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Purdue College of Agriculture joins $30.8 million USDA Food for Progress project to address root causes of migration in El Salvador, Guatemala, and Honduras

Purdue’s College of Agriculture has been selected to serve as the university partner on a new, 5-year U.S. Department of Agriculture Food for Progress project in El Salvador, Guatemala and Honduras. The Agricultural Trade and Climate Smart Innovations (ATraCSI) project will address root causes of migration by focusing on boosting economic growth in the region through the enhanced production of fruits and vegetables for trade.  The Washington, DC-based organization, Improving Economies for Stronger Communities (IESC), will lead the grant. Purdue’s Office of International Programs in Agriculture (IPIA) will coordinate and manage Purdue’s contributions, which will focus on science-and risk-based sanitary and phytosanitary (SPS) measures in strategically selected horticultural value chains with U.S. and regional market linkages.  

“This project aims to foster growth in the agricultural sectors of these countries, creating opportunities for the populations most likely to migrate, including youth, women and minority groups,” said Gerald Shively, Associate Dean and Director of IPIA and Principal Investigator for the project. “Purdue’s contributions in the areas of horticultural production and agricultural risk management draw on deep expertise and experience provided by multiple departments in the College of Agriculture.”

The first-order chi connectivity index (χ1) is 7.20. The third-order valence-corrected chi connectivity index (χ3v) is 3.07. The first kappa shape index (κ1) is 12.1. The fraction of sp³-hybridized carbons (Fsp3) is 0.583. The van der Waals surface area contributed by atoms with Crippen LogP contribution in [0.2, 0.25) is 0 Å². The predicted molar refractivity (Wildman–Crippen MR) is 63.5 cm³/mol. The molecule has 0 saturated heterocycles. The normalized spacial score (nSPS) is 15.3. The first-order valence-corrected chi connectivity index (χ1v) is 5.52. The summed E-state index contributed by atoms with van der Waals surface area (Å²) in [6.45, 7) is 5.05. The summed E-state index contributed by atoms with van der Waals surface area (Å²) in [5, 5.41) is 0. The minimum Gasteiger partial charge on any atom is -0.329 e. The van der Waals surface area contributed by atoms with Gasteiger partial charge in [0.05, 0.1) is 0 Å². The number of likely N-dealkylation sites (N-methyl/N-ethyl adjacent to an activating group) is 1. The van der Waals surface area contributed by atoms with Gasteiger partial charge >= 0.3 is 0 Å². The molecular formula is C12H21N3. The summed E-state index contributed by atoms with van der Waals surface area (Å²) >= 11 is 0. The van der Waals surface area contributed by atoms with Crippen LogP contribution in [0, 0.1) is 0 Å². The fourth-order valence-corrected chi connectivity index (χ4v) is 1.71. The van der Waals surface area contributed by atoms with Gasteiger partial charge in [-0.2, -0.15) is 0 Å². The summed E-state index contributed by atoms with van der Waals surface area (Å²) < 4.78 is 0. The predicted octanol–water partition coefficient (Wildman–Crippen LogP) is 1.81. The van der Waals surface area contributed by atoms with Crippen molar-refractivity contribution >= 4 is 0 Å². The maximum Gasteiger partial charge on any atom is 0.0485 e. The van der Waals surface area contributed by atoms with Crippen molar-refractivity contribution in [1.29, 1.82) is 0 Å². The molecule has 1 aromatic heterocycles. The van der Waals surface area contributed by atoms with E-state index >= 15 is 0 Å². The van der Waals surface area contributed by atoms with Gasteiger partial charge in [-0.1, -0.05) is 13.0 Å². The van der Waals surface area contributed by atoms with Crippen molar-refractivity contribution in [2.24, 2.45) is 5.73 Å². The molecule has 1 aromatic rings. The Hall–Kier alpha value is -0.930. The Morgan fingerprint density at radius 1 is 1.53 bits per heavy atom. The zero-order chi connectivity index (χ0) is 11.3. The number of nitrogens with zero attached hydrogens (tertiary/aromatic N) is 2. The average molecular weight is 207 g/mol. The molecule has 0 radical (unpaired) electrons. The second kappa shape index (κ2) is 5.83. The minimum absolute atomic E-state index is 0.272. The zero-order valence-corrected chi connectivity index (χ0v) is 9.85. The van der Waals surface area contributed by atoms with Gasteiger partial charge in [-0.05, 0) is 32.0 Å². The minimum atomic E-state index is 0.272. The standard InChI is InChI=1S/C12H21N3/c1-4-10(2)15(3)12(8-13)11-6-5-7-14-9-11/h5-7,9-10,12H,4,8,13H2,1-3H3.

The project team will primarily work with private sector partners and various Central American government offices, including ministries of agriculture and departments of plant and animal health. Purdue will also contribute short-term technical assistance throughout the project.

Map of the Northern Triangle Map of Northern Triangle by Russell Merzdorf

“One exciting opportunity,” according to Christian Cruz, professor in the Department of Botany and Plant Pathology and a co-PI, “is the chance to develop and improve technologies for more rapid pest detection and identification. Innovations in this area are important not only for the region in which we will be working but also for identifying and controlling pests and diseases here in Indiana.”

The first steps for the Purdue team will be to participate in agricultural value chain assessments during the upcoming summer. Working with local partners, these assessments will consider the diverse agro-ecologies, socio-economic conditions and cultures of the project’s target geographies to finalize value chain selection and provide recommendations for project interventions.

“Opening new doors to collaborate with universities in the region is a major motivation for us,” says Peter Hirst, professor in the Department of Horticulture and Landscape Architecture and Assistant Director of IPIA. “The project will also provide long-run benefits to consumers here at home. This work will help to improve the safety of the foods we purchase. For example, Guatemala is a well-established supplier of off-season vegetables and berries to the U.S. market.”

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